Cygnus cargo ship docks at International Space Station

Against the backdrop of planet Earth, the International Space Station's robot arm locked onto a Cygnus cargo ship Wednesday and pulled it in for berthing to close out a near-flawless three-day rendezvous. NASA TV

A Cygnus cargo ship loaded with more than 1.5 tons of supplies and equipment was plucked out of open space by the International Space Station's robot arm early Wednesday and pulled in for berthing to wrap up a three-day rendezvous.

With the cargo craft holding position about 30 feet away, Expedition 40 commander Steve Swanson, operating the Canadian-built robot arm, locked onto a grapple fixture on the bottom deck of the Orbital Sciences-built spacecraft at 6:36 a.m. EDT (GMT-4) as the two spacecraft sailed 260 miles above northern Libya.

"Houston and station, we now have a seventh crew member," Swanson radioed. "Janice Voss is now part of Expedition 40."

Voss, a five-flight shuttle veteran who worked for Orbital Sciences before joining NASA, died in 2012. The company named the Cygnus cargo ship in her honor.

"Janice devoted her life to space and accomplished many wonderful things at NASA and Orbital Sciences, including five shuttle missions," Swanson said. "And today, Janice's legacy in space continues. Welcome aboard the ISS, Janice."

Flight controllers at the Johnson Space Center in Houston then took over, operating the robot arm by remote control to slowly pull the Cygnus cargo craft in for berthing at the Earth-facing port of the forward Harmony module. Once in position, motorized bolts drove home to firmly lock the craft to the docking port.

"The mechanical systems officer here in mission control reports a good second stage capture," said NASA commentator Rob Navias. "And so at 7:53 a.m. Central time, a little over two hours after it was grappled in open space by Steve Swanson, the Expedition 40 commander, Cygnus is now hard mated to the International Space Station's Harmony module, a fixture for the station for the next four weeks."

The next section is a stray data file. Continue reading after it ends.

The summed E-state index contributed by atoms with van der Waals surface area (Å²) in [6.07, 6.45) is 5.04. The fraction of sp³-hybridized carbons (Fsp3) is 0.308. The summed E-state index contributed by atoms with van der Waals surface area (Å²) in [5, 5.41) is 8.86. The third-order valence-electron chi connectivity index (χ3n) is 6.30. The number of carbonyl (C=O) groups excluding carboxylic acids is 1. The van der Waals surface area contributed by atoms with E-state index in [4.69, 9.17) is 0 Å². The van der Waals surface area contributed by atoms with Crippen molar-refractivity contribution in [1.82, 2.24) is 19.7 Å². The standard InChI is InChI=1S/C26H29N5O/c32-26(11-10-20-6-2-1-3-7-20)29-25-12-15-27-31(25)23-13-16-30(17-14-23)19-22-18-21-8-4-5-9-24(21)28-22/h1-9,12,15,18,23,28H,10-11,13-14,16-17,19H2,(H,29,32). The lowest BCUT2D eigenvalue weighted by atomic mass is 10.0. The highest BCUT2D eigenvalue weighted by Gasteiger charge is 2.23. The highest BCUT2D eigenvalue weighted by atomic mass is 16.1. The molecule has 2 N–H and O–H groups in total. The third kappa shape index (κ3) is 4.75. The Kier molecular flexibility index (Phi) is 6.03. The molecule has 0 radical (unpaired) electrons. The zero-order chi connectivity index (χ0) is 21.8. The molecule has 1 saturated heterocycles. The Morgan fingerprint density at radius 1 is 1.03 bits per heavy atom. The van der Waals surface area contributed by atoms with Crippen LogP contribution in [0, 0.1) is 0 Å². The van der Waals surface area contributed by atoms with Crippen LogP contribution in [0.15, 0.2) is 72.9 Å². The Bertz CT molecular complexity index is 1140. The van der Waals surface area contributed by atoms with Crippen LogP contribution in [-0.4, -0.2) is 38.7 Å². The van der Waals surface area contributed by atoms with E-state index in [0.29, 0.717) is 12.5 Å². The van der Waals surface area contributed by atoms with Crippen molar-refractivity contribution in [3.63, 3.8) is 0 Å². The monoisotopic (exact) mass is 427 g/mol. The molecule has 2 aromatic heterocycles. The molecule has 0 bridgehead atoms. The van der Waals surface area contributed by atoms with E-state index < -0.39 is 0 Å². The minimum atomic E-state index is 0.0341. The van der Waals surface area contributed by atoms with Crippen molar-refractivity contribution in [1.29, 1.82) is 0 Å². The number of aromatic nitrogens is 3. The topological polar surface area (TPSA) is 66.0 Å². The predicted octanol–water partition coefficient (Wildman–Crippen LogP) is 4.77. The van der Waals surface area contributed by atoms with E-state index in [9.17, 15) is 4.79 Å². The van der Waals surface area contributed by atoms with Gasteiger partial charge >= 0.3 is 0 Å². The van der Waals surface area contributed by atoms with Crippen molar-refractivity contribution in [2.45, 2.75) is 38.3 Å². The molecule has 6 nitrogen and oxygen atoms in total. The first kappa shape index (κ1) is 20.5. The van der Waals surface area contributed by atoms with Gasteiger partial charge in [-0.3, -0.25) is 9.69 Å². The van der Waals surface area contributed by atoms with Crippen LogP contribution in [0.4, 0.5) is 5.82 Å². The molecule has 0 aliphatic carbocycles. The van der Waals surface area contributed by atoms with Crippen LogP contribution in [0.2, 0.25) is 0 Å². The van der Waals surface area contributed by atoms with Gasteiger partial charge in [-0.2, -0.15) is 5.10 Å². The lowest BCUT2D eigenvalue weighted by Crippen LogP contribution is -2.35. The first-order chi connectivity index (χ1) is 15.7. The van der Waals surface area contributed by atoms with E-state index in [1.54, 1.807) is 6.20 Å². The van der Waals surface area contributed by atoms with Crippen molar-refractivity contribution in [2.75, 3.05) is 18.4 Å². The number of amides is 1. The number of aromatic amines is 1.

After opening hatches between the spacecraft, the station crew will begin the process of unloading some 3,300 pounds of food, clothing, research equipment, spare parts and other gear, including 32 small "nanosat" satellites that will be released from the lab later. Twenty eight of those were provided by Planet Labs in a commercial venture to develop low-cost Earth imagery.

The grapple and berthing operation wrapped up a textbook rendezvous that began with the launch of an Orbital Sciences Antares rocket Sunday from the Mid-Atlantic Regional Spaceport at NASA's Wallops Island, Va., flight facility. The Cygnus cargo craft carried out a series of carefully timed thruster firings to catch up with the station, reaching the lab complex early Wednesday and then standing by while Swanson locked on with the robot arm.

Once unloaded, the Cygnus will be packed with trash and no-longer-needed gear before unberthing on Aug. 15. After leaving the vicinity of the station, Orbital engineers plan to test new rendezvous equipment before the cargo ship re-enters the atmosphere and burns up.

The Cygnus is the first of four cargo ships expected to arrive over the next two months. A Russian Progress supply ship is scheduled for launch July 23, followed one day later by the European Space Agency's fifth and final Automated Transfer Vehicle. The ATV will arrive at the station Aug. 12. One month after that, a SpaceX Dragon cargo ship is scheduled for launch from Cape Canaveral, arriving at the station two days later.

In the midst of the cargo traffic, the station crew plans to carry out three spacewalks, with a Russian excursion by Alexander Skvortsov and Oleg Artemyev planned for Aug. 18 and two NASA EVAs on Aug. 21 and 29. Swanson and Reid Wiseman will carry out the first U.S. EVA while Wiseman and European Space Agency astronaut Alexander Gerst will carry out the second.

Swanson, Skvortsov and Artemyev plan to undock and return to Earth aboard their Soyuz TMA-12M ferry craft Sept. 11. Three fresh crew members -- Soyuz TMA-14M commander Alexander Samokutyaev, Barry Wilmore and Elena Serova -- are scheduled for launch from the Baikonur Cosmodrome in Kazakhstan on Sept. 25.

  • William Harwood

    Bill Harwood has been covering the U.S. space program full-time since 1984, first as Cape Canaveral bureau chief for United Press International and now as a consultant for CBS News. He has covered more than 125 shuttle missions, every interplanetary flight since Voyager 2's flyby of Neptune, and scores of commercial and military launches. Based at the Kennedy Space Center in Florida, Harwood is a devoted amateur astronomer and co-author of "Comm Check: The Final Flight of Shuttle Columbia." You can follow his frequent status updates at the CBS News Space page.

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